Who would have thought Buck and I would be relieved to hear this diagnosis from our veteranarian and friend, Dr. Chere Ernest, at Scenic Hills Veteranary Clinic?
We dropped Maggie off at the clinic early yesterday morning for a fun day of no food, lots of xrays, poking, prodding and a barium milkshake. A staff person at the front desk told us we could pick Maggie up between 5 and 7. All day without Maggie. Not a happy thought.
Buck and I worked at our desks most of the day. We grimly battled a cut-throat stock market to a standstill, and then went outside to mow grass. He took the small push mower to cut around corners and sidewalks. I laid waste to grass in the back yard on the riding mower.
The phone had not rung all day, but I was sure that as soon as we went outside and were out of earshot, Chere would call. That's the way it usually happens. I put the little John Deere back under the shed and went inside, a confetti of cut grass sticking to my sweaty face.
No messages. I called. A nice-voiced young man said Maggie was fine and that we could come get her. "Fine?" I asked. "Do you know she is fine? Really?"
"Um, I meant to say she's fine. She's comfortable. And that Dr. Ernest will show you and your husband the xrays and talk with you when you get here."
Buck was just parking the little mower when I went out to get him. We jumped into the pool to rinse off the sweat, then threw on shorts and t-shirts and drove to see Chere and get the word.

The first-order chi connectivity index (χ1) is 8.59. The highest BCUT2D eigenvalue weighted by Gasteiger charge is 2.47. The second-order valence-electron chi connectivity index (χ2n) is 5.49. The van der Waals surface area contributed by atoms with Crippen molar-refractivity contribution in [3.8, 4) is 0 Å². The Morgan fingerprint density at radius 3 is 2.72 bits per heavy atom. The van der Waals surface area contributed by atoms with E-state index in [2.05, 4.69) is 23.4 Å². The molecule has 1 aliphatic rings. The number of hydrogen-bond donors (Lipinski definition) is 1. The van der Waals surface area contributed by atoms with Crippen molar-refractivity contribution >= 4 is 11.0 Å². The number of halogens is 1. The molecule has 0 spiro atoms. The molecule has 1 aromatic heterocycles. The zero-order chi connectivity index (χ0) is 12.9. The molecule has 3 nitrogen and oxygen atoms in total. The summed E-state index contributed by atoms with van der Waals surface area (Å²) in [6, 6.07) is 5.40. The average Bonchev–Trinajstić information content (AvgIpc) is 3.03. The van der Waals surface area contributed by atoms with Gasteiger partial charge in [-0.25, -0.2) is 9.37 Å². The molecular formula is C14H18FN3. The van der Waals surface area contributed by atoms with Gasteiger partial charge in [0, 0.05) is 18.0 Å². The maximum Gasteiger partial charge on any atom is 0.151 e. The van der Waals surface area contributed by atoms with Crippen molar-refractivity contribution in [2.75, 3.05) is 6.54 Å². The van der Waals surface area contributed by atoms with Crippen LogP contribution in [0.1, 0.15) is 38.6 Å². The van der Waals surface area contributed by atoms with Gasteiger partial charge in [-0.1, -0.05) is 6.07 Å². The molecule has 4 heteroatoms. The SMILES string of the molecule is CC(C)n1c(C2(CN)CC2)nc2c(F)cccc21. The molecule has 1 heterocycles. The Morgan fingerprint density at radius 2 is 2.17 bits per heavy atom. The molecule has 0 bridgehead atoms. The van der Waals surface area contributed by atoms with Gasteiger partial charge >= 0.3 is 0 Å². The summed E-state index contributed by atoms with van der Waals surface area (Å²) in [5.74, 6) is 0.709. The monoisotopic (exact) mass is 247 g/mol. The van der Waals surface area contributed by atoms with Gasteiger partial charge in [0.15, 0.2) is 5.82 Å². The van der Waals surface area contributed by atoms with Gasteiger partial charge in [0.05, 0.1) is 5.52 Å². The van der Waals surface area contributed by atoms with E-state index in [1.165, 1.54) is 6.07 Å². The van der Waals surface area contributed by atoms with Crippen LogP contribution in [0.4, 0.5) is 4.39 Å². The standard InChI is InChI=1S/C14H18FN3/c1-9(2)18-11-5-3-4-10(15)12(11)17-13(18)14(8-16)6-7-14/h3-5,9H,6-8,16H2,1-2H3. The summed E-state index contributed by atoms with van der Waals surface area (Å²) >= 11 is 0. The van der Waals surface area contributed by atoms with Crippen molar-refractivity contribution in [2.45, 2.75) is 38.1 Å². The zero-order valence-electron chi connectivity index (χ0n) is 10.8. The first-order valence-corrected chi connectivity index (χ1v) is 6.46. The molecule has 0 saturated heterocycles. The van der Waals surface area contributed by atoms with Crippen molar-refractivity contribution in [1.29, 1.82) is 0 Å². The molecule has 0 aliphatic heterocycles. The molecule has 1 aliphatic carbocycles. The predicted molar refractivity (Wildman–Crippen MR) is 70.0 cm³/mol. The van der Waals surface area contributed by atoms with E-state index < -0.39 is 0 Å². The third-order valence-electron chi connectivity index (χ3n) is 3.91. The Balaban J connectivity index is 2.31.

Our fear, and her's too, was that Maggie had cancer. Her abdomen was so tight last Friday when Chere felt her, and the xrays showed her guts all pushed together strangely. There wasn't a tumor, but Chere showed us the xrays of Maggie's poor spine, which showed a remarkable degree of degenerative arthritis.
I kept waking up last night with imagined scenes of Maggie as a very young dog being trained by her first owner to become a field trial champion. How young did the training start? Was her immature skeletal system overworked and stressed by the impact of all that leaping and the competitive trials? I doubt it, and in any case, those thoughts are nothing more than fruitless, middle-of-the-night speculation. She came to us in April of 2003, when her owner knew he could not breed her due to a diagnosis of hip dysplasia. Maggie has been a lovely gift of light since her first day with us.
I don't know how to explain it very well, but it seems that the abnormalities in the vertebrae are causing problems with nerves in Maggie's belly, and creating motility problems. This can make her more susceptible to a highly dangerous condition called canine bloat (or gastric volvulus).
Chere recommended several approaches: first, to change Maggie's diet to more frequent, smaller meals. Next, to change her food to Hill's Science Diet for Active Seniors. There are other things, like making sure that she doesn't gulp lots of water, or exercise shortly before or after eating. Chere told us to stroke Maggie's belly and be sure it doesn't feel tight, and isn't tender or swollen. We'll continue the glucosomine condroitin and fish-oil capsules to help with her arthritis.
Mostly, we'll continue to treat her like the privileged character and great friend she is, and celebrate her dearness every moment she is with us.
When Buck and I had lost our beloved black Lab, Westmark's No-Cut Contract, who died in March, 2003 at almost 16, we swore we would wait at least a year to get another dog. Then someone called us about Maggie. I insisted they email us a photograph. I didn't want to drive over to Alabama and feel pressured into taking home a dog that we didn't have a chemistry with, and risk the awful-ness of either keeping it or returning it.
Soon as this photo of Maggie came on the screen, I told Buck, "Get the truck keys. Let's go get our dog." I always thought Maggie looked like a bright orphan auditioning for a new home in this picture. She hopped in the club cab of our truck and never looked back.